Pop, Punk, Rock, Roots
The Clash, Rancid, The Jam, Royal Headache, Bruce Springsteen
Luke Yeoward Aaron Richards Brodie Richards
Despite the multitude of ways the genre has been disputed and diluted, the spirit of punk rock has always remained, at its core, a state of mind. A conviction and attitude staunchly embedded in the soul that even the headiest of adult responsibilities cannot drown out.
When King Cannons formed in 2007, lead singer and guitarist Luke Yeoward deliberately tried to push the musical boundaries beyond their punk rock upbringing. With high rotation on triple j, festival tours, plus national and international tours with the likes of The Living End, Shihad and The Broilers to name a few, the band soon became one of the hottest entities in Australasia; their blue collar rock anthems translating in a huge way with audiences. Alas, all good things must surely come to an end.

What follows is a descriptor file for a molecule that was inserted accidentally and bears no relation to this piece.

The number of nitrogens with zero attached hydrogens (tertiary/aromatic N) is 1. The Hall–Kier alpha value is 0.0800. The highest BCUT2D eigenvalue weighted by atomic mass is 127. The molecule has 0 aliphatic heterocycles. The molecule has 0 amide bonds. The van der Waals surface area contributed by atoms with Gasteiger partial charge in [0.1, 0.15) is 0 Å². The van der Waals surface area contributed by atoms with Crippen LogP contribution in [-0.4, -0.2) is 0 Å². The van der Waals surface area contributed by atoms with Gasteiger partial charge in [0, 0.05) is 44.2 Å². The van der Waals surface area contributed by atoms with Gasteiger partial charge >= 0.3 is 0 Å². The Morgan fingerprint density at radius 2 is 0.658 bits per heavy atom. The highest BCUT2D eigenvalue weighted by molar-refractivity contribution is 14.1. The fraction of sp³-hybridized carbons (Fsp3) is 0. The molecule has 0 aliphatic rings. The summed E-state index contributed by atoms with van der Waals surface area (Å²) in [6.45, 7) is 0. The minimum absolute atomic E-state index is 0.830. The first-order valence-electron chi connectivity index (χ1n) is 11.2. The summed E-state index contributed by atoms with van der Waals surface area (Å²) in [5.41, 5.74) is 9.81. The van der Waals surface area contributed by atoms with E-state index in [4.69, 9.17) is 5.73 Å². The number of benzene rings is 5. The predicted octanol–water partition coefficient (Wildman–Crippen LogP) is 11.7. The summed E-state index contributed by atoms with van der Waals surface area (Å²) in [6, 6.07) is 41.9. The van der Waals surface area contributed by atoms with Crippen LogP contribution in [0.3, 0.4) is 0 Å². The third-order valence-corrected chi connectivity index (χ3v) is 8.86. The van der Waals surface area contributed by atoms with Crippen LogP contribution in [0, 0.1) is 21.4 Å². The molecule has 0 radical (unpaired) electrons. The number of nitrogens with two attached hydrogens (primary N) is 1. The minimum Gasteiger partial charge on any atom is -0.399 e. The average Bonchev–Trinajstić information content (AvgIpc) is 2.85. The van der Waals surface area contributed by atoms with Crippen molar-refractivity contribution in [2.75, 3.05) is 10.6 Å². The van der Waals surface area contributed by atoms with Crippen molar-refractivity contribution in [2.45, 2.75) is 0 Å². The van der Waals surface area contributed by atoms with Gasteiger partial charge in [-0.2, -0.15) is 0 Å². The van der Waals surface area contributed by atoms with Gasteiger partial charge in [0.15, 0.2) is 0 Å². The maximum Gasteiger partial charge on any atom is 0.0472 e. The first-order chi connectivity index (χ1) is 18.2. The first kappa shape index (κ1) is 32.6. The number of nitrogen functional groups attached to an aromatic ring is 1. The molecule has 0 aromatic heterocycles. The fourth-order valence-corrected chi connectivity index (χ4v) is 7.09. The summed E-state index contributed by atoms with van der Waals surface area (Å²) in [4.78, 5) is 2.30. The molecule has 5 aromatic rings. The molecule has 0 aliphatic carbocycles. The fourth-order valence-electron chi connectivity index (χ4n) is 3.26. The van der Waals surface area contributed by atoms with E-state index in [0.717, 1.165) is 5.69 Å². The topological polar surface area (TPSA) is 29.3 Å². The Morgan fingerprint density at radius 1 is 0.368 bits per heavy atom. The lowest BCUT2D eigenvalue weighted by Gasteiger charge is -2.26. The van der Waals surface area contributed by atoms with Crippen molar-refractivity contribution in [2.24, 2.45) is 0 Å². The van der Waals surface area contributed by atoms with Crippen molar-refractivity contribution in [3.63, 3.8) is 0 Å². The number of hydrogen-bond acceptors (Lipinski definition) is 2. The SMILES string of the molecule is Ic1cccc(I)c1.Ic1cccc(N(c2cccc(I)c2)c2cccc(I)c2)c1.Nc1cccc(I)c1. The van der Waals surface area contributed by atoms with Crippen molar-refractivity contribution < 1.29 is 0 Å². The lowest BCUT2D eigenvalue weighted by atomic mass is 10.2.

When Luke quit music indefinitely and moved to New Zealand in favour of forming a family, punk rock was the furthest thing from his mind. But the spirit of the genre had long ago permeated the singer /songwriter and it was mere months after the move that the idea of playing fast and hard couldn’t be shaken.
Now back in Melbourne Australia, casual jam sessions with brothers Rich and Hank Richards (bass/drums) ensued, and the chemistry was immediate. Punk rock came naturally to them, and suddenly things fell into place.
And so The 131’s were formed. Not on purpose and certainly not with any game plan. Just to play, enjoy it, and remember the spirit and simplicity of the genre that had for so long eluded Yeoward’s musical output.
Within three months of formation, The 131’s had a set list and a signature sound. A fiery but incredibly fun flashback that a punter was once overheard describing as 'Bruce Springsteen singing for Rancid’.